Bookmarks Issue: 

A-A Ticket to the Circus.epsNorris Church Mailer, Norman Mailer's sixth wife and the mother of his eighth child, worked as a model and published two novels, but her greatest claim to fame remains her long-term relationship with the notorious writer.

The Topic: It was an extremely unlikely love story: they met at a party in small-town Arkansas in 1975, and within hours were rolling around on her living room floor. A month later, beautiful 26-year-old divorcée Norris Church (née Barbara Jean Davis) quit her teaching job, sold her house, and handed her young son over to her parents so that she could join the famously volatile and unprepossessing novelist in New York City. Norman Mailer, twice her age, was still legally married to his fourth wife and had just fathered his seventh child with a longtime mistress, but, despite affairs, arguments, and illness, the strikingly mismatched couple, wed in 1980, remained together until Norman's death in 2007.
Random House. 432 pages. $26. ISBN: 9781400067947

Cleveland Plain Dealer 4 of 5 Stars
"Norris Church Mailer writes as though she's sharing confidences with girlfriends, complete with toe-curling, too-much-information detail. ... By all rights, we should hiss at the blow-up-doll beauty who latches onto the aging celebrity. But now, a woman of a certain age herself, she writes with a wry, refreshing ‘what was I thinking?' hindsight." Andrea Simakis

Miami Herald 4 of 5 Stars
"As one would expect, it was a wild ride, full of wonder and heartbreak. Now, in her entertaining, well-composed memoir, she reveals what it was like for a smart, gutsy woman to subsume herself to a legendary jerk who was as incorrigible and irresistible in life as he was in his art." Ariel Gonzalez

New York Times 4 of 5 Stars
"It's Ms. Mailer's own plucky and sometimes sentimental autobiography, written in the lemony sweet-tea mode of Southern novelists like Lee Smith. ... A Ticket to the Circus is a love story, and you won't read this memoir without feeling pangs of jealousy: these two lived large, sun-drenched lives in almost every regard." Dwight Garner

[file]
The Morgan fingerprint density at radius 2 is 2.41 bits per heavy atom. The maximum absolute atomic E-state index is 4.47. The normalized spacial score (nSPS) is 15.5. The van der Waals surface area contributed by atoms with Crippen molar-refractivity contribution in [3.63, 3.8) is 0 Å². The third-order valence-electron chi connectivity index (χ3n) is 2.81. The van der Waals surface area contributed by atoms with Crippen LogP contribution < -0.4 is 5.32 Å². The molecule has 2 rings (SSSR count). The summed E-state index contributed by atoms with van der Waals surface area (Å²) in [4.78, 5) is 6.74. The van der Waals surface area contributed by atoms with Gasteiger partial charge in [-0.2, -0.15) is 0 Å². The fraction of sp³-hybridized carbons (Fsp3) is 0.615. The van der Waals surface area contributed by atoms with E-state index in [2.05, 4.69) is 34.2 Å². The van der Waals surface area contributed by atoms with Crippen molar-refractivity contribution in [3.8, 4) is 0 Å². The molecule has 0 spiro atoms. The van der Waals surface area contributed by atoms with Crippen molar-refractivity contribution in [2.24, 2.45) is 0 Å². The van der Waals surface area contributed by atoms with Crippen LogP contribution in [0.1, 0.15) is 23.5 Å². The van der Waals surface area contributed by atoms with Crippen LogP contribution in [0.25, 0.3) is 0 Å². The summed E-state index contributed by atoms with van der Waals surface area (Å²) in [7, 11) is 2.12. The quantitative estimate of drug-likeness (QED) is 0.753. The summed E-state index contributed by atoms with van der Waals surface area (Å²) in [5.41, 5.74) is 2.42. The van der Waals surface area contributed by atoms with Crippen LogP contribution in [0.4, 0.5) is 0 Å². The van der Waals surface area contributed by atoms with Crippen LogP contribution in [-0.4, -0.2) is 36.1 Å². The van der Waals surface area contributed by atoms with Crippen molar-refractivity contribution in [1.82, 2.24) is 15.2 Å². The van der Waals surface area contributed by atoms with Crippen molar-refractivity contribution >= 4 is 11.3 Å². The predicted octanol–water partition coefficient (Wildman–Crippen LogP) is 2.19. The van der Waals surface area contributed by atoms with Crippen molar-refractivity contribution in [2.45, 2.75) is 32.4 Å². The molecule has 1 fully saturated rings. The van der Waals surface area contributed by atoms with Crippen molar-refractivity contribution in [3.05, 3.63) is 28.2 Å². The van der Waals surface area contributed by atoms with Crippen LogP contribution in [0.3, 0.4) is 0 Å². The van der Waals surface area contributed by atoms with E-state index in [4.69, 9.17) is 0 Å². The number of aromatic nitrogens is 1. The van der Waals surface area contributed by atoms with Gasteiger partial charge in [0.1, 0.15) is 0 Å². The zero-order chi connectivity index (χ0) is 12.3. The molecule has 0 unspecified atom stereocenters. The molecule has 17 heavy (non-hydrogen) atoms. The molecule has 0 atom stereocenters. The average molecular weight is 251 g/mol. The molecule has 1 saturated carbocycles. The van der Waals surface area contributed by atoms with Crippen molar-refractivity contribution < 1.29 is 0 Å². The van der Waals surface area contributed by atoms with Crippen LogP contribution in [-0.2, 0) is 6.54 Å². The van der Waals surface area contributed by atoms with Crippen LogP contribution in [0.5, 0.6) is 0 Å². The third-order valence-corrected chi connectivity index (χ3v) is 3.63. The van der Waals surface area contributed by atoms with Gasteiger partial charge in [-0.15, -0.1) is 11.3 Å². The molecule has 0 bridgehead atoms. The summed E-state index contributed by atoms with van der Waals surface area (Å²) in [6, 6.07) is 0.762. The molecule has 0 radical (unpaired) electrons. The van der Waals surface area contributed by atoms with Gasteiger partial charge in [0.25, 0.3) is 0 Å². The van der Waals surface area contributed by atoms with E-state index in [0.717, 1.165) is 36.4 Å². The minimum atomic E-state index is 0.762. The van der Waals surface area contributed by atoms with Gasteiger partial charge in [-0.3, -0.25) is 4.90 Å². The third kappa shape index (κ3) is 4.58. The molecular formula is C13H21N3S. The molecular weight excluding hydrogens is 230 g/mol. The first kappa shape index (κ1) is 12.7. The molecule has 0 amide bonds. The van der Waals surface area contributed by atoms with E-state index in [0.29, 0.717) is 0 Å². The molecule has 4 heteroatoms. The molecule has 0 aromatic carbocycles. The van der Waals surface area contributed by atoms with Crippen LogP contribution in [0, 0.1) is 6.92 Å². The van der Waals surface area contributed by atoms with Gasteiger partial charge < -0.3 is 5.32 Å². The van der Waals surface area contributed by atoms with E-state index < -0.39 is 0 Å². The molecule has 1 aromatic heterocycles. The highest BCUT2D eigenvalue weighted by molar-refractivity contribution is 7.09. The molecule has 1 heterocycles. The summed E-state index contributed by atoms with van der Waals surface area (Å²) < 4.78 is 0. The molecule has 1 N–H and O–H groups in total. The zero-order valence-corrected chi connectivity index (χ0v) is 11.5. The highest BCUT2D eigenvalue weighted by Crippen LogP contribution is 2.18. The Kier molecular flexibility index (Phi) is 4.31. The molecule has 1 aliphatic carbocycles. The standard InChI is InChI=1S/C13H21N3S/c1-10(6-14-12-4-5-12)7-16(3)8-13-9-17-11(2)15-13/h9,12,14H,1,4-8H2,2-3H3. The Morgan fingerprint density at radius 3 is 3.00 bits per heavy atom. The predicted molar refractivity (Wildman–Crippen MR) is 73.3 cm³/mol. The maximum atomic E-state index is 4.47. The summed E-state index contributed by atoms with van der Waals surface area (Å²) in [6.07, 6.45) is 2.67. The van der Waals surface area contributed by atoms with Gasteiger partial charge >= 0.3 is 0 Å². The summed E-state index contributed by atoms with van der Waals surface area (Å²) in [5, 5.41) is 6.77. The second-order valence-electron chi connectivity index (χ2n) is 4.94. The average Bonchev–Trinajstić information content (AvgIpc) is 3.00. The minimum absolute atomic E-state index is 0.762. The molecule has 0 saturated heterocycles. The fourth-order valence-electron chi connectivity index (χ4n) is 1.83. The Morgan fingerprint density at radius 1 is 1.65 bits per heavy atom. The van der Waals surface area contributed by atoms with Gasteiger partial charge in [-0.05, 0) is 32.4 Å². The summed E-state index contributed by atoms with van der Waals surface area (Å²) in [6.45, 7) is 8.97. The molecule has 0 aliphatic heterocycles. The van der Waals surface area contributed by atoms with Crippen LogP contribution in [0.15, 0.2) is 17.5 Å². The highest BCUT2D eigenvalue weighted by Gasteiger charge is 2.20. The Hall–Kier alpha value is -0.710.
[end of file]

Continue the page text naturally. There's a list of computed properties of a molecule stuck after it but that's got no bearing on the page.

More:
NY Times Book Review 4 of 5 Stars
"It's not so much that she gives readers unexpected insights into one of the literary giants of his day--the book does little to dispel the image of Mailer as a narcissistic hothead with redeeming streaks of cuddliness and charm--but rather that, in her own indirect way, she shows exactly what type of woman could tolerate and at least partly subdue such a king-size corkscrew of a man. ... Her voice, wobbly at first, is without a doubt her best ally--easy and unpretentious, uncomplaining and warm." Jennifer Senior

USA Today 4 of 5 Stars
"[Their 33-year marriage] provides more than enough material for A Ticket to the Circus, a memoir that's candid and poignant, filled with joy and humor, sex and heartbreak. ... It's less about him as a writer than him as loving father and husband." Bob Minzesheimer

Washington Post 4 of 5 Stars
"The tone of A Ticket to the Circus is light, intelligent, often ironic. ... If you want to be both edified and amused, you really can't do better than A Ticket to the Circus. The title is apt." Carolyn See

Critical Summary

This candid, entertaining memoir proves that Norman Mailer wasn't the only talented writer in the family. Norris unveils her life story with warmth, wit, and grit, despite some occasionally precious prose. While a few critics were disturbed by Norris's stated willingness to stifle her individuality and ambitions to please her temperamental husband, her frankness in sharing many of the grim and often humiliating particulars won them over, and she provides plenty of juicy details about Norman and his contemporaries. Skimming over his body of work, Norris paints an affectionate, if unappealing, portrait of Mailer as husband and father, and A Ticket to the Circus is a love story, as well as "both guilty pleasure and good read" (Cleveland Plain Dealer).

Supplemental Reading

A-Windchill Summer.epsWindchill Summer | Norris Church Mailer (2000): In Sweet Valley, Arkansas, Cherry and her best friend, Baby, must deal with the death of their best friend the summer before their senior year of high school. Critics praised Mailer's debut work, set against the Vietnam War, as a warmhearted, captivating coming-of-age novel.